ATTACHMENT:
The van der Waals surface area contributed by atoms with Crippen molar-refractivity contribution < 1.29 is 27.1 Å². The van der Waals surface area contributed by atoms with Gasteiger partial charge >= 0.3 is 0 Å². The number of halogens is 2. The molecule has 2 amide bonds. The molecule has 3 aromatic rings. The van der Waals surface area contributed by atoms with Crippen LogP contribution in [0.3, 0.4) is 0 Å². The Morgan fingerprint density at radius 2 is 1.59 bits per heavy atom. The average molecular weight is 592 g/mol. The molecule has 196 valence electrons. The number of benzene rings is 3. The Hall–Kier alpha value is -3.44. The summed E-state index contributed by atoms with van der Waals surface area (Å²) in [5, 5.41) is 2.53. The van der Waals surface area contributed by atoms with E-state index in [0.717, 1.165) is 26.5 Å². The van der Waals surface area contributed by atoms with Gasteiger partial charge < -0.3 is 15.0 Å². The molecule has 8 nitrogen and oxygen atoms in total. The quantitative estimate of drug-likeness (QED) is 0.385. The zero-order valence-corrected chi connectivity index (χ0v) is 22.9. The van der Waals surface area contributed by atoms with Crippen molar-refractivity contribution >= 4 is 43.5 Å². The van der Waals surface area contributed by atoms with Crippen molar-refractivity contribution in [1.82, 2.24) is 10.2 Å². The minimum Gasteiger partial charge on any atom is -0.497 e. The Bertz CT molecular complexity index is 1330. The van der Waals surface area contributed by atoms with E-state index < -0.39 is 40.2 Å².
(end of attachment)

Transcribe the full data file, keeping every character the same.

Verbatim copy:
The van der Waals surface area contributed by atoms with Crippen molar-refractivity contribution < 1.29 is 27.1 Å². The van der Waals surface area contributed by atoms with Gasteiger partial charge >= 0.3 is 0 Å². The number of halogens is 2. The molecule has 2 amide bonds. The molecule has 3 aromatic rings. The van der Waals surface area contributed by atoms with Crippen LogP contribution in [0.3, 0.4) is 0 Å². The Morgan fingerprint density at radius 2 is 1.59 bits per heavy atom. The average molecular weight is 592 g/mol. The molecule has 196 valence electrons. The number of benzene rings is 3. The Hall–Kier alpha value is -3.44. The summed E-state index contributed by atoms with van der Waals surface area (Å²) in [5, 5.41) is 2.53. The van der Waals surface area contributed by atoms with E-state index in [0.717, 1.165) is 26.5 Å². The van der Waals surface area contributed by atoms with Gasteiger partial charge < -0.3 is 15.0 Å². The molecule has 8 nitrogen and oxygen atoms in total. The quantitative estimate of drug-likeness (QED) is 0.385. The zero-order valence-corrected chi connectivity index (χ0v) is 22.9. The van der Waals surface area contributed by atoms with Crippen molar-refractivity contribution >= 4 is 43.5 Å². The van der Waals surface area contributed by atoms with Crippen molar-refractivity contribution in [1.82, 2.24) is 10.2 Å². The minimum Gasteiger partial charge on any atom is -0.497 e. The Bertz CT molecular complexity index is 1330. The van der Waals surface area contributed by atoms with E-state index < -0.39 is 40.2 Å².